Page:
Wisconsin quarterback Graham Mertz (5) and head coach Paul Chryst talk during the first half of an NCAA college football game against Iowa Saturday, Oct. 30, 2021, in Madison, Wis. Wisconsin upset Iowa 27-7. (AP Photo/Andy Manis)
Wisconsin quarterback Graham Mertz (5) and head coach Paul Chryst talk during the first half of an NCAA college football game against Iowa Saturday, Oct. 30, 2021, in Madison, Wis. Wisconsin upset Iowa 27-7. (AP Photo/Andy Manis)
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MADISON, Wis. (AP) — Wisconsin vows it won’t overlook Northwestern as the 20th-ranked Badgers attempt to earn their sixth straight win and move a step closer to a Big Ten championship game berth.

The wounds from their 17-7 loss at Northwestern last season are still too fresh.

“I don’t think I can brush it under the rug, you know what I mean?” Wisconsin outside linebacker Nick Herbig said. “I still have a bitter taste in my mouth about it.”

Wisconsin was ranked 10th last year before losing to then-No. 19 Northwestern. That result sparked Northwestern to a Big Ten West Division title while starting a three-game skid for Wisconsin.

The situation facing both teams is a bit different heading into Saturday’s rematch.

Northwestern (3-6, 1-4 Big Ten) hasn’t recaptured its 2020 magic as the Wildcats can’t stop the run and can’t settle on a starting quarterback. Wisconsin (6-3, 4-2) has bounced back from a slow start and is in a four-way tie for the West Division lead, though the Badgers must play the rest of the season without leading rusher Chez Mellusi after he injured his left knee last week.

“The way that the Badgers are playing right now, it’s going to be a huge challenge,” Northwestern coach Pat Fitzgerald said.

Wisconsin enters Saturday’s game as a 24 ½-point favorite, according to FanDuel Sportsbook. Even so, the Badgers aren’t taking anything for granted because they understand the history of this series.

Northwestern has won eight of its last 15 meetings with Wisconsin, though the Badgers have won six of the last seven matchups at Camp Randall Stadium.

“Both programs are really well coached,” Wisconsin linebacker Jack Sanborn said. “Both want to play physical football. It’s kind of like a little bit of a rivalry. It might not be a trophy game, but it’s a rivalry game with it being a Big Ten West game, a lot of implications usually on the line.”


Wisconsin will be playing its first game since losing Mellusi, who ranked fifth in the Big Ten in yards rushing (815) and second in carries (173).

The Badgers still have one of the nation’s more physical running backs in 6-foot-2, 238-pound freshman Braelon Allen, who has rushed for over 100 yards in each of Wisconsin’s last five games. But the loss of Mellusi hampers the Badgers’ depth at a position where they already had lost multiple players to transfers and dismissals.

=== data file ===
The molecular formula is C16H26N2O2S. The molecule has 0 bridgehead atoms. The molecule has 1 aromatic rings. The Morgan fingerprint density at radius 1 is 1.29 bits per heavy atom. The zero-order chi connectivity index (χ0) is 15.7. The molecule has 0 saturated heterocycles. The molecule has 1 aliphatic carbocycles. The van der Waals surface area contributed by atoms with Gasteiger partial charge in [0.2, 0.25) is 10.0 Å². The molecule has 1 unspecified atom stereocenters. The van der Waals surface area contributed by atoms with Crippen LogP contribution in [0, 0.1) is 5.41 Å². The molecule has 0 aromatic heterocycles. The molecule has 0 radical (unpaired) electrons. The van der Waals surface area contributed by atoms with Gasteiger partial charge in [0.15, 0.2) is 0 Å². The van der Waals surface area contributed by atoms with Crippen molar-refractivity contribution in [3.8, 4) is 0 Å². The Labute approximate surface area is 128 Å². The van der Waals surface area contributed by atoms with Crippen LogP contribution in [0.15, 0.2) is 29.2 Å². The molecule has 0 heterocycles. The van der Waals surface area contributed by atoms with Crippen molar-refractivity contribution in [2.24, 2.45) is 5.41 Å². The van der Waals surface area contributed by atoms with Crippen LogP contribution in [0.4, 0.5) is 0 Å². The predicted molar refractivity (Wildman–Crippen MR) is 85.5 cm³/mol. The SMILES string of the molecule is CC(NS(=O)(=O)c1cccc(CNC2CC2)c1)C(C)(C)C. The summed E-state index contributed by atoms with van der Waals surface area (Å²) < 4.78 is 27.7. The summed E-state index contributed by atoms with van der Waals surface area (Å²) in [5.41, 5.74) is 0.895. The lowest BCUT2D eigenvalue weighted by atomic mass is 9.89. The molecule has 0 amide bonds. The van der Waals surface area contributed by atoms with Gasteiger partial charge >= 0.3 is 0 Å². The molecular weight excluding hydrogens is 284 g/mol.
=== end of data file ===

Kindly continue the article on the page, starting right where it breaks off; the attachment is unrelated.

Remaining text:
Whether it’s because of the quarterback play or issues elsewhere, Northwestern continues to struggle on offense. The Wildcats rank 106th in the nation in yards per game and have used three starters behind center, with Andrew Marty getting the call in a 17-12 loss to Iowa last week after Hunter Johnson and Ryan Hilinski struggled.

“We’ve got three more weeks to go in the season,” Fitzgerald said. “Before I make any statements on what we need to do and where we need to go, I’m gonna let the final three chapters — and hopefully one more — be written. I’ll hold off until then.”

Marty, who replaced Hilinski during a blowout loss to Minnesota the previous week, completed 25 of 44 passes for 270 yards and a touchdown. The senior was also intercepted three times in his second career start.


Wisconsin is allowing just 54.7 yards rushing per game and 1.9 yards per carry to lead the nation in both categories. Wisconsin also ranks first in total defense.

No Football Bowl Subdivision team has finished a season having allowed fewer than 55 yards rushing per game or 2 yards per carry since TCU’s 2008 squad accomplished both feats.

By contrast, Northwestern is giving up 224.9 yards rushing per game to rank 124th out of 130 FBS teams. The Wildcats give up 5.4 yards for carry, which is 121st nationally.


Linebacker Chris Bergin has been a bright spot for Northwestern. A team captain and a former walk-on, the senior leads the nation in both total tackles (110) and solo stops (69). Wisconsin linebacker Leo Chenal is averaging 1.71 tackles for loss per game to rank third among all FBS players.


During its first six games of the season, Wisconsin committed 15 turnovers and produced just four takeaways. Twelver of those turnovers came during the Badgers’ 1-3 start. Over their last three games, the Badgers have 12 takeaways and just three turnovers.


AP Sports Writer Andrew Seligman contributed to this report.


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